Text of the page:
12. Saadia Hasan, Medical College of Georgia at Augusta University
  13. Gloria Hong, Johns Hopkins University School of Medicine, Baltimore
  14. Rebecca Hu, the University of California, San Diego, School of Medicine
  15. Natasha Kesav, Northeast Ohio Medical University
  16. Jenny Kim, Stony Brook University School of Medicine, Stony Brook, New York
  17. Erika Lampert, Cleveland Clinic Lerner College of Medicine of Case Western Reserve University
  18. Steven Langerman, The George Washington University School of Medicine and Health Sciences, Washington, D.C.
  19. Anthony Lee, the University of Miami Miller School of Medicine
  20. Debora Lee, the University of California, Irvine, College of Medicine
  21. Diane Libert, Cleveland Clinic Lerner College of Medicine of Case Western Reserve University
  22. Mengyun Lu, the University of North Carolina at Chapel Hill School of Medicine
  23. Katherine Masih, the University of Miami Miller School of Medicine
  24. Grace McKay-Corkum, the University of Massachusetts Medical School, Worcester
  25. Rogelio Medina, David Geffen School of Medicine at UCLA
  26. Quynh Nguyen, the University of Mississippi Medical Center School of Dentistry, Jackson 
  27. Asmi Panigrahi, Rutgers, Robert Wood Johnson Medical School, Piscataway, New Jersey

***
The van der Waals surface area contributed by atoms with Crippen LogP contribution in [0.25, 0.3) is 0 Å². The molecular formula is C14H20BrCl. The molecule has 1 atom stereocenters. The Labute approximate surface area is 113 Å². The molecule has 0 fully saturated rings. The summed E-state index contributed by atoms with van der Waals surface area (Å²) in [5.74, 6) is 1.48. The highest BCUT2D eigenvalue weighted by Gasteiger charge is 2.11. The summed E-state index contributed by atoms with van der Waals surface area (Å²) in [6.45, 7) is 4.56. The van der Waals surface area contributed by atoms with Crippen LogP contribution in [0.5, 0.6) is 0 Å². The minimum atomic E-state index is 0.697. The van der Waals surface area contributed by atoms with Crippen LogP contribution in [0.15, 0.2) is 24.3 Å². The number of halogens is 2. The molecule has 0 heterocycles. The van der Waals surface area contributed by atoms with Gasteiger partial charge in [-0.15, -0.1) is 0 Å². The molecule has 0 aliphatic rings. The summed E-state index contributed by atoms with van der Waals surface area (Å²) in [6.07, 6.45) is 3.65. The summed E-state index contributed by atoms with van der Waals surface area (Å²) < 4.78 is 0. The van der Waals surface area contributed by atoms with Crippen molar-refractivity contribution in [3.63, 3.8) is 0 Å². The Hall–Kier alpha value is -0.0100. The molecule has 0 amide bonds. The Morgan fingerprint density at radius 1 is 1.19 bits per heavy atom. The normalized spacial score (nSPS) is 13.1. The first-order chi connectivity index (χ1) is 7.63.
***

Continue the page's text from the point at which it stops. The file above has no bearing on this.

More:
28. Deeti Pithadia, Medical College of Georgia at Augusta University
  29. Madeline Pyle, Medical College of Wisconsin, Milwaukee
  30. Jeannie Radoc, David Geffen School of Medicine at UCLA
  31. Jonathan Sackett, Loma Linda University School of Medicine, California
  32. Gurpreet Seehra, the University of Missouri – Kansas City School of Medicine
  33. Tiahna Spencer, the University of Connecticut School of Medicine, Farmington
  34. Sydney Stein, the University of Missouri College of Veterinary Medicine
  35. Nick Thoreson, Boston University School of Medicine
  36. Durin Uddin, the University of Nevada Reno School of Medicine
  37. Wen Da Ye, Cleveland Clinic Lerner College of Medicine of Case Western Reserve University

About the Foundation for the National Institutes of Health (FNIH): The FNIH creates and manages alliances with public and private institutions in support of the mission of the NIH. The FNIH works with its partners to accelerate biomedical research and strategies against diseases and health concerns in the United States and across the globe. Established by Congress in 1990, the FNIH is a not-for-profit 501(c) (3) charitable organization. For additional information about the FNIH, please visit fnih.org.

About the National Institutes of Health (NIH): NIH, the nation's medical research agency, includes 27 Institutes and Centers and is a component of the U.S. Department of Health and Human Services. NIH is the primary federal agency conducting and supporting basic, clinical, and translational medical research, and is investigating the causes, treatments, and cures for both common and rare diseases. For more information about NIH and its programs, visit www.nih.gov.